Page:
“I don't know what it is,” said Lewis. “I've played well just in Canada in general in the last few years…I love hard golf courses. I love that there is a challenge there to it. So I don't know. I think I've had a couple of seconds, so hopefully I'll just keep knocking on that door.”

Lewis finished tied for second in 2011 at CN Canadian Women’s Open that was played outside Montreal and she finished T6 last year when the event was held Vancouver. Lewis enters this week’s event coming off a great performance at the LPGA Tour’s last stop, the RICOH Women’s British Open, where she won her second career major title. It was Lewis’ third victory of the 2013 season and her seventh in the last two years. But despite Lewis’ tremendous success recently, she still has been chasing Inbee Park for the top spot in the world rankings.

“Winning the major was huge for me, because Inbee winning three it felt like, gosh, I must be playing horrible or something,” Lewis said. “I think you just have to go out there day by day and just kind of take care of yourself and know that golf you get peaks and valleys, and you can only be on those peaks for so long.

“You have to keep taking care of yourself, do the best you can, and know that the best player usually wins every week. You're going to have bad weeks. Inbee's going to have bad weeks. I'm going to have bad weeks, and just to try to take advantage of that when she's not playing well.”

Quotables: “Before I played, my friend was like, ‘oh, can you get Paula Creamer's autograph, please?’ I was like I don't really like asking people for their autographs. So I thought at the end I was like I've got a good chance of getting it now, so I'll just get it.” Seventeen-year old Charley Hull on asking Paula Creamer for her autograph after she beat her 5&4 in singles at the Solheim Cup

“Well, it seems like longer than a year it's been. But the back nine that she played that day was unbelievable. Whether you're 15 or whether you're 30, it was unbelievable. So it just shows the talent that's there. She still needs time to mature and to play week-in and week-out, but it shows she can have those great weeks and she can win out here.” Stacy Lewis on playing with Lydia Ko in the final group last year when Ko became the youngest winner in LPGA Tour history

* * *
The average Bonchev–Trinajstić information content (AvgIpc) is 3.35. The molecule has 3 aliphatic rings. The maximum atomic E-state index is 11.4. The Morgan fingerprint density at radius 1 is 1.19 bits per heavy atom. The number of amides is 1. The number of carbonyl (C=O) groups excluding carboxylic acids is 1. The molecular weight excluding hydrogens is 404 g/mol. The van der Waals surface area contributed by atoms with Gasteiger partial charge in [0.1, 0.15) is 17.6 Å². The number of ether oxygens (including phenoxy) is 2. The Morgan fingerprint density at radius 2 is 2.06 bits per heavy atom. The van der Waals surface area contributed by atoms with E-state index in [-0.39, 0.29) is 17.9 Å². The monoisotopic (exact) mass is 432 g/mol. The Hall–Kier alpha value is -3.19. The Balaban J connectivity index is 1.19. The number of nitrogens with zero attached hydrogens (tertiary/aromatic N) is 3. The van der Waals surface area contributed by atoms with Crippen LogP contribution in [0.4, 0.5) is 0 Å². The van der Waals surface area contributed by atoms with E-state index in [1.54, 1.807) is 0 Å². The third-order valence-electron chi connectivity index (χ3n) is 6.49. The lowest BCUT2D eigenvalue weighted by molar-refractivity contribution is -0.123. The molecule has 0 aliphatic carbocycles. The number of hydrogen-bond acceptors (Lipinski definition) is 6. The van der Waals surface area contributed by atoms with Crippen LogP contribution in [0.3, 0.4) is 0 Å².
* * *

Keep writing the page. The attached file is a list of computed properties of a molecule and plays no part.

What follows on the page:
Ready to roll: Rolex Rankings No. 11 Paula Creamer will try to drain out the sting of losing last week in Parker, Colo. at the Solheim Cup with positive memories of an outstanding performance the last time the LPGA played at Royal Mayfair Golf Club in Edmonton in 2007. Creamer finished runner-up to Lorena Ochoa at the CN Canadian Women’s Open after rounds of 68-69-66-68 and finished at 13-under par. When asked if it was nostalgic stepping back onto a course she played so well at, Creamer said she remembers why she had such a good week.

“It was,” said Creamer. “This is such a great golf course. I remember why I think I played so well. It's my type of golf course, tree-lined, thick grass, tricky greens, got to put it in the right spots.”

Coming off a week playing at the Colorado Golf Club where the Solheim Cup players fought exceptionally quick greens all week, Creamer said Royal Mayfair’s are rolling at a similar speed.

“Coming off the greens last week, they were so fast,” said Creamer. “I wasn't really quite sure what to expect coming into the next tournament with greens, and these are just as fast as they were last week. So I kind of have that going for me, which is just visualizing pace, and breaking putts going in.”

Creamer has had four finishes in the top-11 in her last five starts including a runner-up finish at the Marathon Classic in Toledo, Ohio. She said the extra work trying to get her putter rolling has paid off.

“I didn't quite hit the ball as well as I wanted on Sunday at the Solheim, but I've been putting better and I've been making some more putts here and there,” said Creamer. “That is the biggest difference. I'm just really trusting what my coach David Whelan and I have been working on. Colin is very aware of all my swing changes and things like that and just really when we go to the range, we work on what we need to do and keep that going, keep my drills going, and really just doing it out when you have to in a tournament.”

Of Note…There are 20 Canadians in the field this week including University of Central Arkansas alum Nicole Forshner who earned a spot on Monday after shooting 71 at the qualifier.